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The widespread use of MRI, allowing accurate localisation of brain lesions, particularly within the brainstem, tends to overshadow the usefulness of electrophysiology in evaluating functional loss. This is the case of the blink reflex which explores trigeminal and facial nerves, and the brainstem. Discrete lesions at sites along the structures involved in the reflex arc are associated with particular abnormalities of the blink reflex.1 Here we describe a patient with an isolated trigeminal sensory neuropathy in whom an abnormal blink reflex predicted the localisation of a brainstem lesion.
A 35 year old man reported acute onset of painless paraesthesiae in the ophthalmic territory of the left trigeminal nerve. Examination showed minimal hypaesthesia in the first division of the left trigeminal nerve, with preserved corneal reflex and with no other cranial nerve involvement, nor signs of long tract dysfunction. The blink reflex showed a consistent absence of RI response on the orbiculares oculi ipsilateral to the stimulated left supraorbital nerve. Stimulation of the right supraorbital nerve evoked normal R1 and R2 (ipsilateral and contralateral) responses. Brain MRI showed no supratentorial lesions. The only abnormality was a small hyperintense area in T2 weighted sequences in the left lateral upper pons, close to the entrance of the trigeminal nerve, slightly lateral to the principal sensory trigeminal nucleus (figure). Paraesthesiae resolved in 1 week, and there was full recovery of the R1 component of the blink reflex.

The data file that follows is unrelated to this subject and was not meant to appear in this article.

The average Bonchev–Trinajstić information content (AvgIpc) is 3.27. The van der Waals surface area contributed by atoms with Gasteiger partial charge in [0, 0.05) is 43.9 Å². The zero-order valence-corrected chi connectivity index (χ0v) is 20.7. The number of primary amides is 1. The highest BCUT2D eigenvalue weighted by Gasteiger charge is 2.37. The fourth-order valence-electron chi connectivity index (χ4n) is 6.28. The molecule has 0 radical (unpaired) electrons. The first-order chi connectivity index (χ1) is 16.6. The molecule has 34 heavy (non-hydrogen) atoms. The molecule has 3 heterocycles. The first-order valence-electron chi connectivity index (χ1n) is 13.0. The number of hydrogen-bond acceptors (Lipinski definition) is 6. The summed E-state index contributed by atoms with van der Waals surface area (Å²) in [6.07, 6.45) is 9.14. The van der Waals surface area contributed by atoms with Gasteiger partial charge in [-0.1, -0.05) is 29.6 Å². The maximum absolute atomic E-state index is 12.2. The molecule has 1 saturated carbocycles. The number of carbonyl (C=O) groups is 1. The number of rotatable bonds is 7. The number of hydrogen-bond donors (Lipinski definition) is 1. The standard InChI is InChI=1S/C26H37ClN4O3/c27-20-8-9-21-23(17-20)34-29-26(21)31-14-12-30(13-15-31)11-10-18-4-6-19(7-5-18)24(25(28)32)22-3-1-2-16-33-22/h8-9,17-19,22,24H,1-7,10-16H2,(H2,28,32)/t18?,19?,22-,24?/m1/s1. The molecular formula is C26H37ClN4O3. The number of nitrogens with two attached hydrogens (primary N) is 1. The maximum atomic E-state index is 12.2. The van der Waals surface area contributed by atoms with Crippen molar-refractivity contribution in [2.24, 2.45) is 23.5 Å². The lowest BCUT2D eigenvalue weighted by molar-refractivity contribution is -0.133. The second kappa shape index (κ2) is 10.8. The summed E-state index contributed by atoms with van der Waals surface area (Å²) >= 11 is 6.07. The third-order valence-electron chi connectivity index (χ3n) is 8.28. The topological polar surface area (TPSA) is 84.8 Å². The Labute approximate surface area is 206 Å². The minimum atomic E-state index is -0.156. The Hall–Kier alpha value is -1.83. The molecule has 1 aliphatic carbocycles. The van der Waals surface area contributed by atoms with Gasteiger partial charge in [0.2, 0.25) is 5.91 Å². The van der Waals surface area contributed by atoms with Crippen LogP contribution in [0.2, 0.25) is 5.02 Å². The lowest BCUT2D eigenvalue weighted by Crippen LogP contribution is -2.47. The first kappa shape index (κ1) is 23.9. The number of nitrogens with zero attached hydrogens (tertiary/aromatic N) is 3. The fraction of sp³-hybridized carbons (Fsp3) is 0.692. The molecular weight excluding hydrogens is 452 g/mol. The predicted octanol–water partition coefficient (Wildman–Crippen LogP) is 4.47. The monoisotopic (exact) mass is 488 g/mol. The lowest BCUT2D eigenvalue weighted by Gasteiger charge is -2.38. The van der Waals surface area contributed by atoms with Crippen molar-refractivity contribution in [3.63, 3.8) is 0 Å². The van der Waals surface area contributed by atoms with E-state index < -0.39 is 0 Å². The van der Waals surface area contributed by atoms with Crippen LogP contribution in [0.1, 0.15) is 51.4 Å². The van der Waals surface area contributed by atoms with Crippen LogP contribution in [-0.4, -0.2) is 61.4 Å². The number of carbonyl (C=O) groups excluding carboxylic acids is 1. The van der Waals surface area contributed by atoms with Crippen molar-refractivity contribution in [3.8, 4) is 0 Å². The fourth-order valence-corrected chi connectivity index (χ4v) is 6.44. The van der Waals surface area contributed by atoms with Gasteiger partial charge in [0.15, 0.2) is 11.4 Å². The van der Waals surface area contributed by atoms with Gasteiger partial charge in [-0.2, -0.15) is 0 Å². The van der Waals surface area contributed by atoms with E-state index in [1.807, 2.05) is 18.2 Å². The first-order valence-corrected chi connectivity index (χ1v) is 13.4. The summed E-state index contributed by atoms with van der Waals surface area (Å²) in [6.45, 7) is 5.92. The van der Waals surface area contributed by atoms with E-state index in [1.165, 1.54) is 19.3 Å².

This case illustrates the anatomical and functional correlation between a focal demyelinating area next to the principal sensory trigeminal nucleus and the absence of the first component of the blink reflex. The R1, initially thought to be a myotatic response, is a cutaneous oligosynaptic reflex, the afferent arc of which travels in the supraorbital nerve and the efferent arc through the facial nerve. The central integration of this R1 component occurs at the level of the upper pons between the principal sensory nucleus of the trigeminal nerve and the nucleus of the facial nerve.2 Indeed, there is a correlation between the presence of a delayed (or absence) R1 response in patients with multiple sclerosis and clinical signs of pontine lesions.3 Studies of single pontine lesions demonstrated by MRI, or necropsy, and abnormal blink reflex have not been reported previously, although patients with isolated trigeminal sensory neuropathy and brainstem vascular lesions have been described.4 5 On the other hand, the R2 component of the blink reflex, a polysynaptic reflex, is integrated in the spinal nucleus of the trigeminal nerve establishing bilateral connections with facial nuclei in the pons. This is consistent with preserved ipsilateral and contralateral R2 responses in our patient. The present case further supports the concept that the absence of the first response of the blink reflex is highly suggestive of a pontine lesion, close to, or within, the principal sensory nucleus of the trigeminal nerve. It also illustrates the usefulness of a simple electrophysiological test in the evaluation of reversible dysfunction of the trigeminal nerve.
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